Hot Fish Terrine with Mace and Pink Peppercorns

I serve this terrine as a main course with a cheese sauce which I make slightly thinner than usual, adding threads of saffron and a clove of crushed garlic right at the beginning so that they infuse into the sauce as it cooks. New potatoes and either a green vegetable or salad are good accompaniments.


  • 425 g (14 oz) smoked haddock fillet, skinned and cut up roughly
  • 1 teaspoon ground mace
  • 2 eggs
  • 2 egg whites
  • 150 ml (¼ pint) double cream
  • 1 teaspoon chopped fresh tarragon leaves
  • 1 teaspoon pink peppercorns
  • 3–4 pinches cayenne pepper
  • 1 plaice fillet, 175-250 g (6-8 oz., skinned and cut into thin strips lengthwise
  • 1 salmon tail, 625-150 g (1¼–1½ lb., filleted, skinned and cut into 1.5–2.5 cm (¾-1 in) pieces
  • Salt


Purée the smoked haddock in a food processor. Add the mace, then one at a time, the eggs and egg whites, whizzing very thoroughly after each addition. Gradually whizz in the cream. Turn the mixture into a bowl, stir in the tarragon and peppercorns and season with the cayenne pepper and salt. Cover and refrigerate for at least 30 minutes. Put a roasting tin of hot water in the oven and heat to 160°C, 325°F, Gas Mark 3.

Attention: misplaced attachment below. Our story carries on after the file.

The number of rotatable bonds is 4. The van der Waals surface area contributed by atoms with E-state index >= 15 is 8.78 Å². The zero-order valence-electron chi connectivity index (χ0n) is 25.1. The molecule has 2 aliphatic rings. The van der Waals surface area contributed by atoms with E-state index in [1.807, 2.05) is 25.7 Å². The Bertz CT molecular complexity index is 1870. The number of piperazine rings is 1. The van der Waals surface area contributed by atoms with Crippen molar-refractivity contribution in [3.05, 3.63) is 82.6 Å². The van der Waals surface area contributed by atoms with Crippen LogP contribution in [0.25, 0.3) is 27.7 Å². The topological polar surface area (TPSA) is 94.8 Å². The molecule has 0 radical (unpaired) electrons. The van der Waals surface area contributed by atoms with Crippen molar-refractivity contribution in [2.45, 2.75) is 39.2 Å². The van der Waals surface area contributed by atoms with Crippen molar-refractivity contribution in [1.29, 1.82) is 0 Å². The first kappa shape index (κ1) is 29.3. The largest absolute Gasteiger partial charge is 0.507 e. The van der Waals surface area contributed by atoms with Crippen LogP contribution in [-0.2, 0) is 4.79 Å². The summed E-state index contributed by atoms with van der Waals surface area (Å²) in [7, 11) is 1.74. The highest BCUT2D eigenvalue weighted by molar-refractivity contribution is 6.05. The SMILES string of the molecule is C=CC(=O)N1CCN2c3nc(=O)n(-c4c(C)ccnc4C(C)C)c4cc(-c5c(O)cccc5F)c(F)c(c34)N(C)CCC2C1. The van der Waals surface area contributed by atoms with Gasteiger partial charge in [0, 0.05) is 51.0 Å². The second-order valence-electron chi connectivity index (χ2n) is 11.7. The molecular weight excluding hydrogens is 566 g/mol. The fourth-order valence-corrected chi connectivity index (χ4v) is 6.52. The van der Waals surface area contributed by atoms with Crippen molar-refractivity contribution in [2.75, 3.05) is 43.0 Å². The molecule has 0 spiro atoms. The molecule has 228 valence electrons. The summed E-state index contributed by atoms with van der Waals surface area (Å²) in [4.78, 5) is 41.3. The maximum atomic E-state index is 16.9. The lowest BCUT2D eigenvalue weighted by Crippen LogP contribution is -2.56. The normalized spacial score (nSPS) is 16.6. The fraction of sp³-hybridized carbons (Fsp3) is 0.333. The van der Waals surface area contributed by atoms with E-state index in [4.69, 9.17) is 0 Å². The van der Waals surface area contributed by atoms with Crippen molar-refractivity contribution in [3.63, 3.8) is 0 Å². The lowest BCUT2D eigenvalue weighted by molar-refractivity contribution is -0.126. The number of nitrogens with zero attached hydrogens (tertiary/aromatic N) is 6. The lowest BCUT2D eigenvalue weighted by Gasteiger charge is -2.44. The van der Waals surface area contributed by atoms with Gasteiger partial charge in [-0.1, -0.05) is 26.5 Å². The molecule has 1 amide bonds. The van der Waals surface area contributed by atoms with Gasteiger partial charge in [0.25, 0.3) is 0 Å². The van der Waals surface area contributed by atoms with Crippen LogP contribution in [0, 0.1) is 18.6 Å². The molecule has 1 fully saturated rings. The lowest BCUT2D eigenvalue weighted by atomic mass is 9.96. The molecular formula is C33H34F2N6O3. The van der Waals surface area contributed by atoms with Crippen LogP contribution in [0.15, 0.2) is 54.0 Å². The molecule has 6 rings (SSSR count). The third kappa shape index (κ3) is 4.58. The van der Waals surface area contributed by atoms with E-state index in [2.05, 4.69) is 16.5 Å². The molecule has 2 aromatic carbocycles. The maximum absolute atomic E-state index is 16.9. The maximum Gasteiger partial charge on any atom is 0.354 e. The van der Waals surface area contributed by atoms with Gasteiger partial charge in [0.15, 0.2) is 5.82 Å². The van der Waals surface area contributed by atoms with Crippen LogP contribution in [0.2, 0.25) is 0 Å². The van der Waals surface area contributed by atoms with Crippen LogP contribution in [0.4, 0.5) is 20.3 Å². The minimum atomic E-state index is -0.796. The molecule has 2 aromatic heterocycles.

Butter a 1.2 litre (2 pint) terrine dish generously and lay a piece of buttered greaseproof paper on the bottom, then layer the strips of plaice fillet across the terrine and up the sides, leaving a space between each strip. Stir the pieces of salmon fillet into the chilled haddock mixture and spoon into the terrine dish. Top with a piece of buttered foil, pressing the edges to seal. Pierce 2 holes in the top of the foil to let the steam escape.

Set the terrine dish in the roasting tin and cook for 60-70 minutes until the edges have slightly shrunk from the sides and a small knife inserted in the centre comes out clean. Remove the foil and pour off any liquid around the terrine. (You can use this in your cheese sauce.) Leave to stand for 5 minutes before turning out on to a warm serving dish.